In selected patients with emphysema endobronchial valve placement results in improvements in lung function similar to that seen with lung volume reduction surgery, an independent randomised trial finds.
The single-centre, double-blind sham-controlled BeLieVeR-HIFi study involved 50 stable outpatients with both heterogeneous emphysema and a target lobe with intact interlobar fissures on CT of the thorax.
Participants were randomised (1:1) to receive either valves placed to achieve unilateral lobar occlusion (bronchoscopic lung volume reduction/BLVR) or a bronchoscopy with sham valve placement (control).
Patients and researchers were masked to treatment allocation and the study was powered to detect a 15% improvement in the primary endpoint, the FEV1 three months after the procedure.
Results showed that in the BLVR group, FEV increased by a median 8·77% (IQR 2·27–35·85) versus 2·88% (0–8·51) in the control group (p=0·0326).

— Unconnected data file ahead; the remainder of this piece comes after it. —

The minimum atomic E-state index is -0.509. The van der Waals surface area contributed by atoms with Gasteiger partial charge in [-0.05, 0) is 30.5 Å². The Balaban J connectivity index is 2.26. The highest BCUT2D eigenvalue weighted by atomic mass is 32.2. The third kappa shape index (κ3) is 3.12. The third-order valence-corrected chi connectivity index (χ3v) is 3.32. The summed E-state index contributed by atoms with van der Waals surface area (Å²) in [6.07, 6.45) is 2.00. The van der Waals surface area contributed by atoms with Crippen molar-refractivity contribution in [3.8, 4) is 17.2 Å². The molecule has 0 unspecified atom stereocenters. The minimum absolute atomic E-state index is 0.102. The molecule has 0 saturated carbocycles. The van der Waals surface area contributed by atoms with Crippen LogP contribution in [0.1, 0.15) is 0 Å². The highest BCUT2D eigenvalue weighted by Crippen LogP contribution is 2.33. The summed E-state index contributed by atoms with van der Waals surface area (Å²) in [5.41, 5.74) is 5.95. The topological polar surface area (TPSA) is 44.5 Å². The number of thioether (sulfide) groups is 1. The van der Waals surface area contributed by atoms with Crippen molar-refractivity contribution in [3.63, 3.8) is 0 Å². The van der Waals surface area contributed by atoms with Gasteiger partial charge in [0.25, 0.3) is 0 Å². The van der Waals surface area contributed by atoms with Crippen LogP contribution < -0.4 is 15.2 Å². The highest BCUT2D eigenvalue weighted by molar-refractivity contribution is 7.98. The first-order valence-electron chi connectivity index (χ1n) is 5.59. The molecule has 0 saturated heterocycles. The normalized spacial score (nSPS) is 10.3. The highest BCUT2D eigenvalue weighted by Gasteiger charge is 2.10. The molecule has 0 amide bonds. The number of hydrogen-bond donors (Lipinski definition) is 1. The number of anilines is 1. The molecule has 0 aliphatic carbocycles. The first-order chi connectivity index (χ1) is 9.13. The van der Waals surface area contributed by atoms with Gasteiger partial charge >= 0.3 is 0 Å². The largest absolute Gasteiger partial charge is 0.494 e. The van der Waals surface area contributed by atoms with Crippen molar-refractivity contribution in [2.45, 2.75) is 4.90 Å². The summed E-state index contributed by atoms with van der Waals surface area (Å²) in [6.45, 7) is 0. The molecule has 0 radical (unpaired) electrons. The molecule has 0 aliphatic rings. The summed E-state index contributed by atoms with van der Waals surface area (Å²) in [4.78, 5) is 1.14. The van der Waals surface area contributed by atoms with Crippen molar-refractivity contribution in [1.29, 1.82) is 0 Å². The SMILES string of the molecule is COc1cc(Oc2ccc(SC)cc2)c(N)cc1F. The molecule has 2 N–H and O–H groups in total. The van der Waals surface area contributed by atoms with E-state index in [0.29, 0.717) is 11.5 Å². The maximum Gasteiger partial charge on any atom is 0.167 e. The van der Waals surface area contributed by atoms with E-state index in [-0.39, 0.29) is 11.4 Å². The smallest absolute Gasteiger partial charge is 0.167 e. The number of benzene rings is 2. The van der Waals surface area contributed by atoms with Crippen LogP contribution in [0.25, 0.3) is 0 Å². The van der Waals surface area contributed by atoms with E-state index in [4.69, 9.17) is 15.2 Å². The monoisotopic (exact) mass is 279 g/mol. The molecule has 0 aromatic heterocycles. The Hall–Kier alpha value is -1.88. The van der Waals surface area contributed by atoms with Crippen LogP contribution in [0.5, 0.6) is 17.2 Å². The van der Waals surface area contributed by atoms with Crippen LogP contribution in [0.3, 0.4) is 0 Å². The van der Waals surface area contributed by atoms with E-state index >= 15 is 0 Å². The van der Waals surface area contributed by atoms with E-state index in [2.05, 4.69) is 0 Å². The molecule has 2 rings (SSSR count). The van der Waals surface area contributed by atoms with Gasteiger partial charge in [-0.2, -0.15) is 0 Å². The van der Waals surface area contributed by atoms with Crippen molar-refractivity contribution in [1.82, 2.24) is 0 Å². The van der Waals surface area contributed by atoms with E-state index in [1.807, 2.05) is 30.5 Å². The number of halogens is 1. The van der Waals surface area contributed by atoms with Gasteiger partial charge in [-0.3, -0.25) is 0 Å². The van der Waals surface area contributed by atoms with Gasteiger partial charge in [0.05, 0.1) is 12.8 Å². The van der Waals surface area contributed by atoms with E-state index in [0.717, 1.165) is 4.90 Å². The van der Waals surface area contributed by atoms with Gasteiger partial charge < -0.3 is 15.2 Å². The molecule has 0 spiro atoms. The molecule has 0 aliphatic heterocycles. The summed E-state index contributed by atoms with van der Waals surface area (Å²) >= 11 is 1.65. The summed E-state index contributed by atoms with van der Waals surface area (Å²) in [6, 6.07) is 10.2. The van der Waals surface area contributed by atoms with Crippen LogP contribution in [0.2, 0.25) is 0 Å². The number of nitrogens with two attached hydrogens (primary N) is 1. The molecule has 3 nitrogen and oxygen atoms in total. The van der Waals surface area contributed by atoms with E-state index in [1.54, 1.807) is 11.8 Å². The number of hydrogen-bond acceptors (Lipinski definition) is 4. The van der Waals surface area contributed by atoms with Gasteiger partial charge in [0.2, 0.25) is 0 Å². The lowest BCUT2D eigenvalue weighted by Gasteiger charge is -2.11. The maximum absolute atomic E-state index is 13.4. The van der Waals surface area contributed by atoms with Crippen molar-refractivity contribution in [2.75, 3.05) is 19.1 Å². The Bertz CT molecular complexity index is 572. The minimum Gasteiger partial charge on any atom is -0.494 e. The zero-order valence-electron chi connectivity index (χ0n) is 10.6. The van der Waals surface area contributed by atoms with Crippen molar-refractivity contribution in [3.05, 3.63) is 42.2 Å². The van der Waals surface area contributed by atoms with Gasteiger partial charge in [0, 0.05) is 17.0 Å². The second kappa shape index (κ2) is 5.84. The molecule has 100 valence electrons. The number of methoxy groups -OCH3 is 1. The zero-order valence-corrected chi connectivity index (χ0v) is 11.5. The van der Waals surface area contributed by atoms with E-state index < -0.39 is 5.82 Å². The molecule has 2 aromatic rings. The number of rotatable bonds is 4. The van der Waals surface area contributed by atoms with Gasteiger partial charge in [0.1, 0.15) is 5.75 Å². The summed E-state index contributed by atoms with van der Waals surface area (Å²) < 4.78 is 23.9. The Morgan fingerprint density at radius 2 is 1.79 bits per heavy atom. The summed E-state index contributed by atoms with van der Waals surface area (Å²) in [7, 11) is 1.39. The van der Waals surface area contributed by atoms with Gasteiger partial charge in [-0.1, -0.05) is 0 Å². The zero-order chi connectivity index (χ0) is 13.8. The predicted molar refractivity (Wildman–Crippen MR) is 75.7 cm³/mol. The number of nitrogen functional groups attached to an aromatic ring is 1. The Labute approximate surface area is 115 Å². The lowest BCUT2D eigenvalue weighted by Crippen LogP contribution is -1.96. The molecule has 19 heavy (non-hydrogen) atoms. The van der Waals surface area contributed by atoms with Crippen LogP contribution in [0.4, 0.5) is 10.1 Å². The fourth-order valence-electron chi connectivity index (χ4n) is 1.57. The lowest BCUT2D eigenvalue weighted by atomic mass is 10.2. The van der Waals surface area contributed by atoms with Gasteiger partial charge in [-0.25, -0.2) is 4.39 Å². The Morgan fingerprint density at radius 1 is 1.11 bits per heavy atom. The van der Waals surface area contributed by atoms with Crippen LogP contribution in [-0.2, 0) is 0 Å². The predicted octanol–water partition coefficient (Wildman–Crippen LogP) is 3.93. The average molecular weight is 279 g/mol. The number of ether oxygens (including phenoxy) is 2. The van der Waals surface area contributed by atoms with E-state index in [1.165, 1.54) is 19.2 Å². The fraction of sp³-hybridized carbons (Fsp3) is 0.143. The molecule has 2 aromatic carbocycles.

The BLVR group also had a significant improvement in 6 min walking distance and TLIM on cycle ergometry.
This result was accompanied by significant improvements in lung volumes and gas transfer, reported the researchers led by Nicholas Hopkinson from The Royal Brompton Hospital in London.
There were two deaths in the bronchoscopic lung volume reduction group and one control patient was unable to attend for follow-up assessment because of a prolonged pneumothorax.
“Our data suggest that in appropriately selected patients, endobronchial valve placement results in improvements in lung function which are of a similar order of magnitude to those seen with LVRS,” the researchers wrote in the Lancet.
The improvement in gas transfer was important because it was the lung function variable most strongly associated with survival in people with COPD, they said.
However they noted that a key issue was the safety of this treatment approach as spontaenous pneumothorax could occur when valve placement leads to a change in the conformation of the lung.
In the study pneumothorax occurred in two treated patients (8%) and in one control patient (4%).
It was important that patients were selected who were considered likely to be able to withstand the associated acute lung function impairment a pneumothorax will cause, they said.
Further work was needed to establish how the technique should best be deployed relative to LVRS and other developing techniques, such as lung volume reduction coils and bronchoscopic thermal vapour ablation, they added.
The study was funded by the UK National Institute for Health Research and therefore independent of industry, the study authors noted.